Each segment of the basilar membrane is "tuned" for a particular pitch, so only hair cells within a certain pitch will be moved. As the basilar membrane vibrates, the hair bundles at the top of the hair cell bend back and forth and slide against one another. A tip link protein connects the tip of each stereocilia to an ion channel in its neighbour.
As the stereocilia bend, the tip link pulls on the ion channels and opens them. These channels allow potassium ions to enter the hair cell.
As the potassium ions enter, they depolarise the cell. This depolarisation spreads quickly along the plama membrane and calcium ions also enter the cell. This influx of calcium causes excytosis of synaptic vesicles containing a neurotransmitter. As more neurotransmitter is released, the frequency of nerve impulses in the sensory neuron increases.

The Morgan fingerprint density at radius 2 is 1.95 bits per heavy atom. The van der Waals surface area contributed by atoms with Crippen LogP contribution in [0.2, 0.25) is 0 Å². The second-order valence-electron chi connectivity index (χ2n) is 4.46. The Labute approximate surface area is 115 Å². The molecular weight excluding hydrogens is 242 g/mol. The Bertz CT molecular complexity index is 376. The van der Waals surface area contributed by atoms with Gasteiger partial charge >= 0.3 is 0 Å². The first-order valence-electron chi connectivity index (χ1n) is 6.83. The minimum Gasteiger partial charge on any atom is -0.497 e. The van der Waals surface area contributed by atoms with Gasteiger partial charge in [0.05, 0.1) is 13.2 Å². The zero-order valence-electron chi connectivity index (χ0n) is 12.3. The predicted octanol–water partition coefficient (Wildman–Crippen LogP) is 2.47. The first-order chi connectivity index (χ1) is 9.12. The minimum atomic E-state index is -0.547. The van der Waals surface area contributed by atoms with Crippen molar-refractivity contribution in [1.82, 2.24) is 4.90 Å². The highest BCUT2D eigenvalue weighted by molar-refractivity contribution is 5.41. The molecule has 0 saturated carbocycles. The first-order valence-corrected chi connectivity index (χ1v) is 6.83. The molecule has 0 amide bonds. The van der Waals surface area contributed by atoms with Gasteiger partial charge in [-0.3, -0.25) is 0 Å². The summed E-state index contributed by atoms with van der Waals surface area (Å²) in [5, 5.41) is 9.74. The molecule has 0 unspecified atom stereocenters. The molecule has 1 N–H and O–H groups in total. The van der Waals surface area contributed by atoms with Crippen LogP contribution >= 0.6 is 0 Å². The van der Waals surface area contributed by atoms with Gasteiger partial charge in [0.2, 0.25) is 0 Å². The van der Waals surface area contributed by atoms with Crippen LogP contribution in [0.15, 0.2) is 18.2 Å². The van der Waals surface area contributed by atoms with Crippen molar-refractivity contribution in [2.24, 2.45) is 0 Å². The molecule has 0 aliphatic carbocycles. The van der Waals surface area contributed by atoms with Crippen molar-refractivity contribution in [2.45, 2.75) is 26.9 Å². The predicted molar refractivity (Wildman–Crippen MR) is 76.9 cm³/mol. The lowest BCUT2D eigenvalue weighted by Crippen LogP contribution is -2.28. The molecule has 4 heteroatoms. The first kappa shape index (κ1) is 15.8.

Bending of the stereocilia in the opposite direction allows repolarisation and reduces neurotransmitter release, thus decreasing the frequency of nerve impulses in the sensory neuron.
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